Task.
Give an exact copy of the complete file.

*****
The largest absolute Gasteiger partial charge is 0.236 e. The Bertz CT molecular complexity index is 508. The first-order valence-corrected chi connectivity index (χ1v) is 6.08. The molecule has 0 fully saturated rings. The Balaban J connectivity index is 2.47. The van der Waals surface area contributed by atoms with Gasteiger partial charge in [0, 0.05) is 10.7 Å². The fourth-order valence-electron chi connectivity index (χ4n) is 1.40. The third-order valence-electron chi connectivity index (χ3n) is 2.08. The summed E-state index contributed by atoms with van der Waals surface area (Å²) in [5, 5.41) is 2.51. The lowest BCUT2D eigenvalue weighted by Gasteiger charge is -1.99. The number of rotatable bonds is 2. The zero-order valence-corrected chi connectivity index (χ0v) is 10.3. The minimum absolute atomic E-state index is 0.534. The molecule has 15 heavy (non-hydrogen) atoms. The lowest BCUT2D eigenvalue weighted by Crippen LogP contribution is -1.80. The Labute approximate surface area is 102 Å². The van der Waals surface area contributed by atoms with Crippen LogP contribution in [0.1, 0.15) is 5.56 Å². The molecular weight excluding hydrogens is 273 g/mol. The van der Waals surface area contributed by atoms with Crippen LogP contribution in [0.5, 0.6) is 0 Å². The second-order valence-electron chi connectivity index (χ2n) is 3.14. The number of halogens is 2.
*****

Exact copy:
The largest absolute Gasteiger partial charge is 0.236 e. The Bertz CT molecular complexity index is 508. The first-order valence-corrected chi connectivity index (χ1v) is 6.08. The molecule has 0 fully saturated rings. The Balaban J connectivity index is 2.47. The van der Waals surface area contributed by atoms with Gasteiger partial charge in [0, 0.05) is 10.7 Å². The fourth-order valence-electron chi connectivity index (χ4n) is 1.40. The third-order valence-electron chi connectivity index (χ3n) is 2.08. The summed E-state index contributed by atoms with van der Waals surface area (Å²) in [5, 5.41) is 2.51. The lowest BCUT2D eigenvalue weighted by Gasteiger charge is -1.99. The number of rotatable bonds is 2. The zero-order valence-corrected chi connectivity index (χ0v) is 10.3. The minimum absolute atomic E-state index is 0.534. The molecule has 15 heavy (non-hydrogen) atoms. The lowest BCUT2D eigenvalue weighted by Crippen LogP contribution is -1.80. The Labute approximate surface area is 102 Å². The van der Waals surface area contributed by atoms with Crippen LogP contribution in [0.1, 0.15) is 5.56 Å². The molecular weight excluding hydrogens is 273 g/mol. The van der Waals surface area contributed by atoms with Crippen LogP contribution in [0.5, 0.6) is 0 Å². The second-order valence-electron chi connectivity index (χ2n) is 3.14. The number of halogens is 2.